Personal Responsibility: I see a future where the individual can really see the impact that lifestyle choices have on their health. Aligning incentives with good health is one step in that direction. Making the healthy choice the easy choice. I love how the restaurant chain Season’s 52 was designed with most menu items having 475 calories or less. I think most diners would never even think about that because everything is so flavorful and the restaurant setting is beautiful. Prevention (see below) can be so powerful, and so much more attractive than the alternative of invasive surgeries, lifelong medication dependence, and life of limited activity due to debilitating disease.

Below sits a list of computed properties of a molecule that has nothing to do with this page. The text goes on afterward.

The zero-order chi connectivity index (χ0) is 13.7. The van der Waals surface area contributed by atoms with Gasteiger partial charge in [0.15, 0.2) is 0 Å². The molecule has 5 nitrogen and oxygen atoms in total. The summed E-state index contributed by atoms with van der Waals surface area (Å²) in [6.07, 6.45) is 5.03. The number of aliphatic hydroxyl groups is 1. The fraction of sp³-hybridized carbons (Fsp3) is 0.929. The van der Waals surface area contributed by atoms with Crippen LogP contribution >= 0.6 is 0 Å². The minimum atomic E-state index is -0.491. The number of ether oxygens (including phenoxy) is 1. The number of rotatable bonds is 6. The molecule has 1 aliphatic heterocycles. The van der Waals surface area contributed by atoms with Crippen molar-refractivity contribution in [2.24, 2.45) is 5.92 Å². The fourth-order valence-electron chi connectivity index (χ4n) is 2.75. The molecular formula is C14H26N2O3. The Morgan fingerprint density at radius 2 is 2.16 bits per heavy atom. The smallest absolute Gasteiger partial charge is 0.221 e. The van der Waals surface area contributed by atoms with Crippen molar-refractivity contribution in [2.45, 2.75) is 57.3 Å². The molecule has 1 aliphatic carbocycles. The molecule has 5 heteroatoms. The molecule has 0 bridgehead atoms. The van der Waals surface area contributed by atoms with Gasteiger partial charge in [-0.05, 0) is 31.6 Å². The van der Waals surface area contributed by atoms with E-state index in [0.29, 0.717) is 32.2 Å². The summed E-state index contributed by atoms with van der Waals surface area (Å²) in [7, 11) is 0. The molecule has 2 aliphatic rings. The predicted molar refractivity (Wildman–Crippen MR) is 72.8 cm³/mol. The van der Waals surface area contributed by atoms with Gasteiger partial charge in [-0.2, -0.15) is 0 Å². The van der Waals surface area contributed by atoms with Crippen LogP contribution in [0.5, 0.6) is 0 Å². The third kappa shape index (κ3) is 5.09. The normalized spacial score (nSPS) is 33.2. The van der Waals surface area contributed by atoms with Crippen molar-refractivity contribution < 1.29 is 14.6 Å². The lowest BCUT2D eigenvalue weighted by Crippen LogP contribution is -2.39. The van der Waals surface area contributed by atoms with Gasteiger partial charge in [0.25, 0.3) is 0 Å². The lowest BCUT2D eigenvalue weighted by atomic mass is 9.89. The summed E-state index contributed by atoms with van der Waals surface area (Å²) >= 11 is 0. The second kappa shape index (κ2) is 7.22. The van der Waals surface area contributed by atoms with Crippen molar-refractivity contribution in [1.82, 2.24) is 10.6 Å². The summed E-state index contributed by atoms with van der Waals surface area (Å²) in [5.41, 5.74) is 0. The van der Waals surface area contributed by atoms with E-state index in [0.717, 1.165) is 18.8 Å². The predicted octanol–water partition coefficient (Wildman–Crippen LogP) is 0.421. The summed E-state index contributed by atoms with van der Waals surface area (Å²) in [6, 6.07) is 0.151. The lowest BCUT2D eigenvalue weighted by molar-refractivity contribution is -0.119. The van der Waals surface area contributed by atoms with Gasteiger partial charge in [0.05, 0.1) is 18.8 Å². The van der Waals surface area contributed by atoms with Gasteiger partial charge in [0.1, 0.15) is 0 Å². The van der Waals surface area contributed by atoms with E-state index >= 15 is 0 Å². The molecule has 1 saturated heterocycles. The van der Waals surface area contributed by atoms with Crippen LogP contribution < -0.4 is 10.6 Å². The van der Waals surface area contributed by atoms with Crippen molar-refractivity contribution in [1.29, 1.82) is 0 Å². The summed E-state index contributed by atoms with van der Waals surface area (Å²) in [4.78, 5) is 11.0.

Prevention: The percentages vary, but the general consensus is that at least 70% of chronic disease is attributed to personal lifestyle choices. Let that sink in. That means that you modify your risk by changing your behavior. Yes there are genetic components that you can’t change (yet), but there is tremendous opportunity in our reach today to choose a different path. I’m a health tech nerd who deals with acronyms all day long, but my favorite one is HEAL: Healthy Eating and Active Living. Some much good can be accomplished (and so much pain avoided) with those 4 letters. I’m so inspired every time I talk to one of our customers who has taken charge of their life by learning how to feed themselves and move their body more. If you want to see what I mean, take a look at these interviews with a handful of our members.